A Philadelphia Tribune news account of the incident reported that one of the women with King was a Philadelphia police officer, and the other was a social worker.
After meeting with a few reporters and bloggers at the Mary's Place Cafe site on MLK Day in January 2015, Duff shared the official complaint report with the Camden address, - 753 Walnut Street, which I pumped into my phone's GPS map and headed for that location, deep in the rubble of the South Camden ghetto.
There I found the house still standing, part of a side by side duplex that was boarded up, littered with junk and covered with graffiti, but still solid and restorable.
Duff located the owner and she acknowledged King lived there for about two years when he was a divinity students and she clearly recalled King. She also agreed to allow the house to be restored as a museum and the architects firm agreed to do the necessary design work to have it restored to what it looked like in 1950 when King was there.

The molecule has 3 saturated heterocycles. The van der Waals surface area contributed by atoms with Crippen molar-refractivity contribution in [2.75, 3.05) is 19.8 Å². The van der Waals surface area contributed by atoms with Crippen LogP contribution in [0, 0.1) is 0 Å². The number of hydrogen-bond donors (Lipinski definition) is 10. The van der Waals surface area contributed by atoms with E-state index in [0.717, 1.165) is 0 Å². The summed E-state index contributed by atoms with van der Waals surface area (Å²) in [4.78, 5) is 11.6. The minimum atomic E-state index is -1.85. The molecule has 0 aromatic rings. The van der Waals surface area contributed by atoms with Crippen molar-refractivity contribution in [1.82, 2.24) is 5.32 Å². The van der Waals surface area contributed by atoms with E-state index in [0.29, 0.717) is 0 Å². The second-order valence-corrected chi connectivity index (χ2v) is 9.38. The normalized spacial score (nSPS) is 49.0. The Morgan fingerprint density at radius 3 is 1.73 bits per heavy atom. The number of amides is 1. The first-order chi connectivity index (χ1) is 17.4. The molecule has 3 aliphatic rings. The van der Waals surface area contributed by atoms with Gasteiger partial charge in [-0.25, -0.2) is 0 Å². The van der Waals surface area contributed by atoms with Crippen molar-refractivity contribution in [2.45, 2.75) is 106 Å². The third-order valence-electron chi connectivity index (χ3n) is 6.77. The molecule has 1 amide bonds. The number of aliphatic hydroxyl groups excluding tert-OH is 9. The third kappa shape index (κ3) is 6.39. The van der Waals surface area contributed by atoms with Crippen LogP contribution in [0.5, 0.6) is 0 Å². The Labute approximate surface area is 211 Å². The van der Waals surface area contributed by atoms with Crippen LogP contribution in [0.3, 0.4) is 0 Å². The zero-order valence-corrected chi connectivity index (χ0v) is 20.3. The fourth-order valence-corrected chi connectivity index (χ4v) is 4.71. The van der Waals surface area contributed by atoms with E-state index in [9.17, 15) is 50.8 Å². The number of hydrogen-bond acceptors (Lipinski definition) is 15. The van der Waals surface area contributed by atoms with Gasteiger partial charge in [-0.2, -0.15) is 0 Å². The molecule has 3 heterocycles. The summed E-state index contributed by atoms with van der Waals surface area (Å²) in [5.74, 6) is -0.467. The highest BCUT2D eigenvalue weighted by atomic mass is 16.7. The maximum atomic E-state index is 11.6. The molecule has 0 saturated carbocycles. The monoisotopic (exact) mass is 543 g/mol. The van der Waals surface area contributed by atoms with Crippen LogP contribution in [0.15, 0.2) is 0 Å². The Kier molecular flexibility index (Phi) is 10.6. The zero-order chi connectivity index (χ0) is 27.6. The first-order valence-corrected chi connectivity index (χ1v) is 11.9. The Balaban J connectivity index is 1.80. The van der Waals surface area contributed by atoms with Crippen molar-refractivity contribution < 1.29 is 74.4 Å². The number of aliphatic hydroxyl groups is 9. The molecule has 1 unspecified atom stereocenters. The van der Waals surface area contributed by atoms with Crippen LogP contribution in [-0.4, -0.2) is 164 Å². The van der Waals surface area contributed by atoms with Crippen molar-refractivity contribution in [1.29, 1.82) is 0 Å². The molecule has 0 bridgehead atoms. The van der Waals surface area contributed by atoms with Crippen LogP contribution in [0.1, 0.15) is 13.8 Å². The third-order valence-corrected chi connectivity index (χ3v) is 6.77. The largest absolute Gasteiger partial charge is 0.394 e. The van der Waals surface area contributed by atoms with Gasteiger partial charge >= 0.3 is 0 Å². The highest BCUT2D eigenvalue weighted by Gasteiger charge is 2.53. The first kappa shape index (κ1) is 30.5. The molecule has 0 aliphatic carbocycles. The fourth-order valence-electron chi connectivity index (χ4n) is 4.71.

But there are still many questions, including what became of the women who accompanied King and are they still alive to give a first hand report of what actually occurred?
There's also the question of who was Mary? And what became of her?
And how did all of this escape the attention of the historians and biographers who have detailed King's life and death so thoroughly?
We hear all about MLK in Birmingham, Selma and Memphis but there's nothing in the history books or movies about MLK in Camden or at Mary's Cafe (with one exception), where he was radicalized and inspired to champion civil rights as his cause.
Patrick Duff is planing on being at the site of Mary's Cafe at 12:30 pm this Friday, June 12, hold a moment of silence and then hold a press conference to give an update and make some important announcements.